Photo Finish Figures (il Finish Delle Figure) / The Day Was A Scorcher / Concorso Di Bellezza Fra Bambino A Torino / Delphine De Oliveira / Kodachrome Days / Le Roi Des Dollars / Coming Attractions / Bits And Pieces
Early cinema confronted the spectator like no other art, beckoning a reciprocal engagement and curiosity as both spectacle and document. This programme pairs contemporary experimental works with those from a hundred years ago when cinema itself was a grand experiment.
Celebrated Italian artist Paolo Gioli returns to a tabula rasa with his handmade cameras allowing him to exploit and fashion film’s reproductive means. The exhilarating Photo Finish Figures (Il Finish delle figure) (Italy) relays a sense of the contemporary, sensory “photo-finished” experience using a 35mm stills camera and various masking devices.
Ken Jacobs’ The Day was a Scorcher (U.S.A.) sees the Jacobs clan vacationing in Italy in stroboscopic postcards pulsing amid Roman ruins. Then to Torino in 1909, for turn-of-the-century postcards in which a bunch of bambini-in-a-barrel pucker up for the camera, blowing kisses, some through tears of terror, all’italiana in Concorso di bellezza fra bambino a Torino.
In Friedl vom Gröller’s Delphine de Oliveira (Austria), a placid young woman is filmed in a Parisian courtyard. Her belle laide looks convey paradoxical and untold mysteries, while a mise-en-abyme furthers the peculiar attraction.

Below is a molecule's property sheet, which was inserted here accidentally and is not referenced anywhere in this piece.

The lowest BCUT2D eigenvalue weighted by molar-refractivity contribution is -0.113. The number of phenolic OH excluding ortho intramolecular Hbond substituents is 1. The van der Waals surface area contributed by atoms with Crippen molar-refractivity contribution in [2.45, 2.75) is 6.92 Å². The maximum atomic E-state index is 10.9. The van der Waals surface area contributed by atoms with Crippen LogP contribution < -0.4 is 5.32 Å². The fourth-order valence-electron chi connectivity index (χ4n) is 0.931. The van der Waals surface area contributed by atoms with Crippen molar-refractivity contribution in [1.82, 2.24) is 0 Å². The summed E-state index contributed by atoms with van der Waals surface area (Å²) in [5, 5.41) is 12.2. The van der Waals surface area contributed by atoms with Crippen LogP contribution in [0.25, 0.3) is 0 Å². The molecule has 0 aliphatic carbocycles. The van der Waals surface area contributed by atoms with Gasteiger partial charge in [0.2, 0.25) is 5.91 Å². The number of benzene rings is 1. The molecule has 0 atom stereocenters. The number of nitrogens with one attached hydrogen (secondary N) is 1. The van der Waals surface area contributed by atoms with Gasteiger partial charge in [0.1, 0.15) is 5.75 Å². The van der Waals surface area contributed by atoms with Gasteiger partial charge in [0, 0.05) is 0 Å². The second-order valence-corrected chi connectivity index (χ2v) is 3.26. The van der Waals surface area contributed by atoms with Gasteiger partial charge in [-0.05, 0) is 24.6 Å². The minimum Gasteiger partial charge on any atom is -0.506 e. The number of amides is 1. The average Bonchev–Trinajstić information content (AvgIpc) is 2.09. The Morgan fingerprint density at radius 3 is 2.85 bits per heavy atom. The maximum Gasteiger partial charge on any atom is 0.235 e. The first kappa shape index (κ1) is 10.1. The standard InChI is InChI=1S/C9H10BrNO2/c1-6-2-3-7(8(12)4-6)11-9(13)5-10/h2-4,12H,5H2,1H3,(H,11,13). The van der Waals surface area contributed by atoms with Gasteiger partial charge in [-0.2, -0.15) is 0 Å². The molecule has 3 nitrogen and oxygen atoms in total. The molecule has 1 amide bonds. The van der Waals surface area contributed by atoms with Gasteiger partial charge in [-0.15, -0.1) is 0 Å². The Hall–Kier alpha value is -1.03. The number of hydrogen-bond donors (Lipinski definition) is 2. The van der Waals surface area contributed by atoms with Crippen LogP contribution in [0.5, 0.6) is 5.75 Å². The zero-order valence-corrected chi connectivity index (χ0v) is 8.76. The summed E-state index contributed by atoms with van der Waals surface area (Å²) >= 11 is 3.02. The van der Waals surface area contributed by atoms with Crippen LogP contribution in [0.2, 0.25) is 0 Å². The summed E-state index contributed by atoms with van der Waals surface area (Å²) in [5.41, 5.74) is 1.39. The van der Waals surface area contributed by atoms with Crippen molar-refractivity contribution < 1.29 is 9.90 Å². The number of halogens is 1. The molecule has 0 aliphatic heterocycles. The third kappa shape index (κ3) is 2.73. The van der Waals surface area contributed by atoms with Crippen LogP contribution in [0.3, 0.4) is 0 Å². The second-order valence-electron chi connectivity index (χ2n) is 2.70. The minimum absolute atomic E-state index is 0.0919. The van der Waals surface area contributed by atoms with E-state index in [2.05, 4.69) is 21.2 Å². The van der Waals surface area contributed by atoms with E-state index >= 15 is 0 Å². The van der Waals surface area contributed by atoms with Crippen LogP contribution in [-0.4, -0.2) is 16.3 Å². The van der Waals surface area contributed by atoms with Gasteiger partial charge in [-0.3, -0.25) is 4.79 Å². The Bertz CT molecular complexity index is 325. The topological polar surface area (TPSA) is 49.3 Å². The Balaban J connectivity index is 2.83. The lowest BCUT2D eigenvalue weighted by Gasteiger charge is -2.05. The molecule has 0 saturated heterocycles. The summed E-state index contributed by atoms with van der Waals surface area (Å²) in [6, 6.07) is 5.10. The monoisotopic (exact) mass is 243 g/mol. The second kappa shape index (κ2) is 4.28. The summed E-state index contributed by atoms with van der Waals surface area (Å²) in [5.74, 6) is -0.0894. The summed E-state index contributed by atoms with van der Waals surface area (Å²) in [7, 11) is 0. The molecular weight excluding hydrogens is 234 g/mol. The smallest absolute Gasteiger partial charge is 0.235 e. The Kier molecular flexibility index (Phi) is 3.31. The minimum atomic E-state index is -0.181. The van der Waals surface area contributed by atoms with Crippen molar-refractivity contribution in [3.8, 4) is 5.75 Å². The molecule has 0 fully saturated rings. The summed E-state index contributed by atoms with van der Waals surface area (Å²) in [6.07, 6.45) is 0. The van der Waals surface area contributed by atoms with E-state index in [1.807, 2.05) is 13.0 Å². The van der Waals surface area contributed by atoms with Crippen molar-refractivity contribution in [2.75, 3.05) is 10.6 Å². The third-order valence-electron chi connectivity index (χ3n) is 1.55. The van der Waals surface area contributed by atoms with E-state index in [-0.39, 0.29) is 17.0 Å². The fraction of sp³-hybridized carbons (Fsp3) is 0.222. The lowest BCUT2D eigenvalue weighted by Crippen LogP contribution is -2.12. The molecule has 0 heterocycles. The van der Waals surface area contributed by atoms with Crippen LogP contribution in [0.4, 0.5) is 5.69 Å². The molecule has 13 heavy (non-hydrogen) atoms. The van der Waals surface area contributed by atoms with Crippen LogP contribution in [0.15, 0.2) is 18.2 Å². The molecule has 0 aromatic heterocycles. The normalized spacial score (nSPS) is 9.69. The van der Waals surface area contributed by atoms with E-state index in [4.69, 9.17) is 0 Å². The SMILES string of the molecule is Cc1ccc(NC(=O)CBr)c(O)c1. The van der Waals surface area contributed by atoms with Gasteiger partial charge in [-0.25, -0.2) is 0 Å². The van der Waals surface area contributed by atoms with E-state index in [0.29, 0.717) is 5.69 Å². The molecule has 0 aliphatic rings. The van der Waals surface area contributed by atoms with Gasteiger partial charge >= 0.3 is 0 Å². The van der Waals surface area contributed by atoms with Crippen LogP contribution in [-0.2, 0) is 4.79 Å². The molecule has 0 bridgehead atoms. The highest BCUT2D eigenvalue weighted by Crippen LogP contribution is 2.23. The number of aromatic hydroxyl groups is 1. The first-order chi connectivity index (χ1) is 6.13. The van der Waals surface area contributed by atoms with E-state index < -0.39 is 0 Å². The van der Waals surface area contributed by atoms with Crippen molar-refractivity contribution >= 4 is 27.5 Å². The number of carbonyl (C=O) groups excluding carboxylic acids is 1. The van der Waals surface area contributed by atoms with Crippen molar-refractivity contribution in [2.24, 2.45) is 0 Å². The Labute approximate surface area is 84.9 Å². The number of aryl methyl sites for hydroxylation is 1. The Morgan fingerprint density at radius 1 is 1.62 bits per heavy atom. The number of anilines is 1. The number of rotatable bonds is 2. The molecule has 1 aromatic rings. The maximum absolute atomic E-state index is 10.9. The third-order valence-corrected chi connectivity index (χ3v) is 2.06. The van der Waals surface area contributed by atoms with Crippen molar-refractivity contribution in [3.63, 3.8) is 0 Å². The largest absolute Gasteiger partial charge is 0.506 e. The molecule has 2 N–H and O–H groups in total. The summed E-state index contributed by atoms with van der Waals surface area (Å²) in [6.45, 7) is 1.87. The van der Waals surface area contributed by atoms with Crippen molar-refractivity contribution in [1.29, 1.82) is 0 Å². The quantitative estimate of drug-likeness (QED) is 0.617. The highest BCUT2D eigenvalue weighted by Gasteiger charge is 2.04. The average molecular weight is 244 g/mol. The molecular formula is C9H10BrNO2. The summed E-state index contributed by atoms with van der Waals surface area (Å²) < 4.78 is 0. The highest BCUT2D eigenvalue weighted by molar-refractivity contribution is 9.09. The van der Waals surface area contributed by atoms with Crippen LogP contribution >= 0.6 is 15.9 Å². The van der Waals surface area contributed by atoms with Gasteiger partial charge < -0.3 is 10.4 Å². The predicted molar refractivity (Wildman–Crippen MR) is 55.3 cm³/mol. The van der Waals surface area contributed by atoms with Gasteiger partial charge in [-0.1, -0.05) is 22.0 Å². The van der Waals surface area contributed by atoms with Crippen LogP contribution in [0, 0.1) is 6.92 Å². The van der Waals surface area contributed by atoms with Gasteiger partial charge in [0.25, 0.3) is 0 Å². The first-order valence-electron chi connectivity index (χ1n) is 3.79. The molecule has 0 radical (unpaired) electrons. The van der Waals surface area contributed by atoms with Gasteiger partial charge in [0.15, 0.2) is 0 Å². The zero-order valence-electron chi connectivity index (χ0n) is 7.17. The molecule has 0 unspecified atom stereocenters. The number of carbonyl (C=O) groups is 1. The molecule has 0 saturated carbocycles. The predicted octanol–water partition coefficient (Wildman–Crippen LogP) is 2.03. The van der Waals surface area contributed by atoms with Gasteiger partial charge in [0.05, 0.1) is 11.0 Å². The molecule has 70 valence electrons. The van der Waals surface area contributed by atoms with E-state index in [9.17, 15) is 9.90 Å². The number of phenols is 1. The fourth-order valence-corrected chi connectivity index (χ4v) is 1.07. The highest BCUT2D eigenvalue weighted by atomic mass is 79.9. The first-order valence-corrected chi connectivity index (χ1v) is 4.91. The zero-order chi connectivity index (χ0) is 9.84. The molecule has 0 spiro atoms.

Jonas Mekas in Kodachrome Days (U.S.A.) is another timepiece comprised of family photos resuscitated through digital technology, whose pulse harkens back to proto-cinematic devices.
Segundo de Chomón’s Le Roi des dollars from 1905 (France).
Peter Tscherkassky's Coming Attractions (Austria) is a sly, sartorial comedy masterfully mining the relationship between early cinema and the avant-garde, by way of fifties era advertising. With references to Méliès, Lumières, Cocteau, Léger, Chomette, the film playfully explores cinema's subliminal possibilities using an impressive arsenal of techniques like solarization, optical printing and multiple exposures.
Completing the evening’s attractions is a selection from EYE Film Institute Netherlands’ Bits and Pieces project (Netherlands), which restores and compiles “anonymous, unidentified or otherwise interesting fragments”, saving them from oblivion for our viewing pleasure.
The archival prints will be presented with live piano accompaniment by William O’Meara.